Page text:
Reader Review by Mike Jones
Two separate women, alone, on two different islands in the Santa Barbara Channel - one there by shipwreck, the other some sixty years later by her own design - are the bookend images that T.C. Boyle conjures for us in his latest novel, When the Killing's Done.
The former is biologist Alma Boyd Takesue's grandmother, Beverly, who, in 1946 after an act of God (or nature) swamps her husbands yacht, floats via an ice cooler until washing ashore on the inhospitable island of Anacapa. Once there she discovers a cabin, uninhabited but for the extended family of rats who seem unfazed by her sudden presence. Although, as Alma later relates, not endemic to Anacapa, the rats had pervaded and thrived there for many years, likely arriving by hitching a ride on some splintered timber from one of the channel's myriad shipwrecks. These are the very same brood of rodents, descendants of whom Alma, through the auspices of the National Park Service, will, for the benefit of the islands indigenous birds, work to eradicate.
Alma's nemesis turns out to be the founder of the grassroots organization FPA (For the Protection of Animals), Dave LaJoy, a fanatical vegan coiffed in dreadlocks. Dave, in league with his folk singer girlfriend, Anise and sidekick Wilson Gutierrez, will stop at nothing, risking arrest, incarceration, and even death, to confound Alma's preservation efforts. Boyle lends his considerably tragic sense of wit to this latest tale, an attribute of his writing which is usually more apparent in his short fiction and hasn't been plied successfully in his novels since 2003's Drop City.
With When the Killings Done, Boyle dives into rocky and roiling waters, exploring the sometimes gaping rifts within ostensibly similar belief systems; in this case the bio-ethics community and more specifically, the ethical treatment of animals. He unveils the volatile and contentious relationship between the wildlife conservancy crowd and the PETA crowd. Even as Alma struggles to prevent the extinction of certain indigenous species by removing the invasive predatory species, LaJoy and his cohorts plot to save the very same invasive species because after all they're animals too, they don't deserve to be disposed of like so much bad tofu. Boyle asks: Is it ethically acceptable to kill wild boars in order to protect other species on Santa Cruz island? And is it worth it to risk human lives to save these very same feral pigs? Such questions, for me, recall the ubiquitous abortion debate or the stem cell issue; are we letting our political and religious beliefs run rampant over common sense and our own species preservation?
Alma mulls this over after discovering that she is pregnant by her boyfriend and colleague, the Dickensian dubbed Tim Sickafoose. She is ever thinking in Darwinian terms:
The only discernible purpose of life is to create more life—any biologist knows that. She’s thirty-seven years old. The clock is ticking. She’s a unique individual with a unique genetic blueprint, representative of a superior line, in fact—in cold fact, without prejudice—and so’s Tim, with his high I.Q. and mellow personality and his long beautifully articulated limbs, and they have an obligation to pass their genes on if there’s any hope of improving the species.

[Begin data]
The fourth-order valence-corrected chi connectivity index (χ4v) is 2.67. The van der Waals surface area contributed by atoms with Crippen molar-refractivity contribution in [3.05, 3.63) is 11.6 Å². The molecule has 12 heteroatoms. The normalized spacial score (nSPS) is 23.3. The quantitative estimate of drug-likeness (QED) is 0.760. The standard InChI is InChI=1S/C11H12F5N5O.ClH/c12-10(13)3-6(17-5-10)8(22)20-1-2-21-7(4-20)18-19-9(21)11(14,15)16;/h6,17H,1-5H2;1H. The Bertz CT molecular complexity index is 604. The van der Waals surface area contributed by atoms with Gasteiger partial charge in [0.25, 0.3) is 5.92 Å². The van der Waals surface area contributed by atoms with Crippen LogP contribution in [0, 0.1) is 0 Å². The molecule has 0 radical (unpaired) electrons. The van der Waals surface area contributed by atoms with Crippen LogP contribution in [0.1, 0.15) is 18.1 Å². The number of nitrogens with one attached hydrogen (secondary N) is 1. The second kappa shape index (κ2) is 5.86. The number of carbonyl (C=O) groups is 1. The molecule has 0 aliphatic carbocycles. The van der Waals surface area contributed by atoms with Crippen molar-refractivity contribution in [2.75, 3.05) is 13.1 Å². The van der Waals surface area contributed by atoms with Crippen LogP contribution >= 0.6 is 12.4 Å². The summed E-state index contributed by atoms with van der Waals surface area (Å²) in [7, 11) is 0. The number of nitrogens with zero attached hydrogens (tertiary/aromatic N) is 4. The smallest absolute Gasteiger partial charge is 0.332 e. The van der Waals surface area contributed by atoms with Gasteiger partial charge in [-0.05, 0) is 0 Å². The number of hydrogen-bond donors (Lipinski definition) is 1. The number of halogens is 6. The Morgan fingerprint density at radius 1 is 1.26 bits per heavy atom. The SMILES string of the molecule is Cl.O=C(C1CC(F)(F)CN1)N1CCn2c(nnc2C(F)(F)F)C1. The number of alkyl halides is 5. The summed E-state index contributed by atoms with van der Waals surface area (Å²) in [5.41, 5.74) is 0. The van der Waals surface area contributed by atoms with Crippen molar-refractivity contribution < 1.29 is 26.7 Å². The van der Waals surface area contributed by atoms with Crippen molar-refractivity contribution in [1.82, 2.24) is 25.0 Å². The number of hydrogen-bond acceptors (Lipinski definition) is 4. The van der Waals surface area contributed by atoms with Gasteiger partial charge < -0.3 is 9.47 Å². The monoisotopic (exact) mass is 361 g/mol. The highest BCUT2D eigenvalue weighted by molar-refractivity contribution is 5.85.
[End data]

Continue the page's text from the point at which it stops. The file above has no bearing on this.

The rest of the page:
She takes the long view, which I suspect the author favors as well. Though, while later tagging along with professional game hunters on Santa Cruz she has a near revelatory experience over the fresh corpse of a feral pig:
Rain stirs the dense tangle of fur, drops silently into the fixed and unseeing eyes, the delicacy of the lashes there, the canthic folds, the deep rich chocolate brown of the irises. She bends from the waist to see more clearly, ignoring the riveting of the rain. The hooves fascinate her. She’s never seen a hoof up close before—it’s so neatly adapted to its task, a built-in shoe shining and dark with the wet, as impervious as if it were molded of plastic. And the ears, the way the ears stand straight up, like a German shepherd’s, to collect and concentrate the sounds that only come to us peripherally. The heavy shoulders, the neat arc of the haunches, the switch of the tail. This wild thing, this perfect creature.
A glimmer of divine understanding, a discovery shoveling a stabilizing heft to her ethos, this bit of writing humanizes Alma, making the reading more worthwhile. Meanwhile her arch enemy, LaJoy is destined to have a sort of transcendental experience himself. If there is only one detractor here it is that the character of LaJoy is not more fleshed out. The reader is treated to plenty of back-story with regard to Alma and Anise, as Boyle reveals their formative roots, but LaJoy is a big question mark. Where are the seeds of motivation planted in the most deeply motivated figure of the novel?
Still this is one of Boyle's best social forays, providing his readers with an engaging, quirky story, pulling together characters we can care about, with no clear lines drawn. He lets the reader engage with the conflict and form their own conclusions. It's been said of Boyle's work that it is bereft of heroes (in fact he acknowledged this commentary by entitling one of his short story collections, Without a Hero) and with When the Killing's Done, he adheres to that tenet; no heroes evident here, just veritable people.